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The Call of Void

Photo Credit: Genessa Gutzait · The Sentry

“Birches”

Winter is often seen as an omen of death. It is used to foreshadow something dark coming, and everything that once exuded life has slowly contracted into a dying, withering, nothing. This is contradictory to what is also declared as the most wonderful time of the year.

While people awe at the sparkles of snowflakes that steadily blanket the city, the lights that adorn the hips of every house, and of course spreading holiday cheer on the most festive holiday of the year—Christmas—everything around them is dead. I like how these two dichotomies work together.

But it is around this time of the year, with the winter and snow, that I am reminded of “Birches” by Robert Frost (I felt this transition was appropriate).

I love the imagery Frost uses in describing the trials and tribulations of childhood to adulthood. How the piling of snow on the dark birch trees represent the burdens of getting older, and how the swinging of birch trees represents the contradictory pulls of life: heaven and earth and flight and return. I admire this outlook and perspective on life.

While I still have so many years ahead of me, I can’t help but to think how much I have grown through these 19 winters. In short, I’m really happy about where I am in this stage of my life, happy with the people who I have surrounded myself with, and happy with where I’m headed for my future. But I’m also anxious and nervous about what the future holds, and I guess that’s okay. I wouldn’t be doing the right thing if I wasn’t.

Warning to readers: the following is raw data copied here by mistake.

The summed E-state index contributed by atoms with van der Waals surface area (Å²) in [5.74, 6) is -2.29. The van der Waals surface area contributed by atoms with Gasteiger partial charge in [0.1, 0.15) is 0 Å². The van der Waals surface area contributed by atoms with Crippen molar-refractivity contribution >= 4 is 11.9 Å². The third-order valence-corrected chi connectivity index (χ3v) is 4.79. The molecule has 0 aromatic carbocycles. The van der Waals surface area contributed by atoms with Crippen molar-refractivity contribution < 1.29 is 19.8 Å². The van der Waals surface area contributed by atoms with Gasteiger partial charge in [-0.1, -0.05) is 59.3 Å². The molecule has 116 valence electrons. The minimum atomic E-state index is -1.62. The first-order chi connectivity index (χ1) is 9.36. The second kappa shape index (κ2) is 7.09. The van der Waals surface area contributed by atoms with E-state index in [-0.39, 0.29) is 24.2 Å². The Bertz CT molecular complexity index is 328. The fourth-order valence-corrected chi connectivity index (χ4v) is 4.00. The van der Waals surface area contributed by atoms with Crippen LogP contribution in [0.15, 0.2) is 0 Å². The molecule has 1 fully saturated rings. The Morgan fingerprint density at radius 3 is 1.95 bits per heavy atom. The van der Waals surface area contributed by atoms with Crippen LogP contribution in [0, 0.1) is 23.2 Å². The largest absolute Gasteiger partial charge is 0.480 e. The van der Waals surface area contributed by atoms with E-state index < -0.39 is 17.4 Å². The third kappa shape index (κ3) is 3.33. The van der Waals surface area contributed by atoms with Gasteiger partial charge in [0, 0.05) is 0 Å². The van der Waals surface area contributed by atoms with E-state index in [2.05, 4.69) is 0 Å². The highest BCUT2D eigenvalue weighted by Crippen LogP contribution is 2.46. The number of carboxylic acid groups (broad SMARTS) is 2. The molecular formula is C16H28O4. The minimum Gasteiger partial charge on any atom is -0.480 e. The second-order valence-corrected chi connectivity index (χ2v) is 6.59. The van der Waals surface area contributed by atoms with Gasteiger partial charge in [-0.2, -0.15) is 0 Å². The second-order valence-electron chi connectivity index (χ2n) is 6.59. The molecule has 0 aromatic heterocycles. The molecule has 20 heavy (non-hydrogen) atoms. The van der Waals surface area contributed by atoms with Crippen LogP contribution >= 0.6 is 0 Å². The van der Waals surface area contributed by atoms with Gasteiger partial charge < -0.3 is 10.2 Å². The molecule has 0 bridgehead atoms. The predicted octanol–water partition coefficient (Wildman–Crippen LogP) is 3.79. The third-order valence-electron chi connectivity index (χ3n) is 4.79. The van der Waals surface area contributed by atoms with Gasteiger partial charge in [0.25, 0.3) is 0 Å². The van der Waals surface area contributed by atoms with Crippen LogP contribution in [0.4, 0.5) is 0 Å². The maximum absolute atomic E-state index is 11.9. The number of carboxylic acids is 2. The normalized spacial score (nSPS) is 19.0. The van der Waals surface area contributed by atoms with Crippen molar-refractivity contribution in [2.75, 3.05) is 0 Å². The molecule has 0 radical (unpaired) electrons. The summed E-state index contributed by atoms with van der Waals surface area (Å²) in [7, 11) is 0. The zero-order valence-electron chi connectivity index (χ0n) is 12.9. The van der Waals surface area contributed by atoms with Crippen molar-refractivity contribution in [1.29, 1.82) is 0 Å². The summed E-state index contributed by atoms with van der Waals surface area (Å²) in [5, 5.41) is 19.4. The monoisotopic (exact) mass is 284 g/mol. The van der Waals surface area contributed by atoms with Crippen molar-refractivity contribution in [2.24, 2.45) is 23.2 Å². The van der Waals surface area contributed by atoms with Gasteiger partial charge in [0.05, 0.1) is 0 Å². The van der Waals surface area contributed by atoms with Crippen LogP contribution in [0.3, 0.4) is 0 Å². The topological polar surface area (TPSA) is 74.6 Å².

Colorado has long and rough winters, and despite living here my whole life, I have a genuine disdain for the snow. Don’t get me wrong, it makes the neighborhoods and the streets look beautiful, but I’d rather marvel at that beauty from the inside. But every winter I find myself reflecting on the year, and seeing once again how much I have grown and for that, I will always look forward to winter.

I guess you could say the snow has become my own version of birch trees. To that, I can only quote, “One could do worse than be a swinger of birches.”

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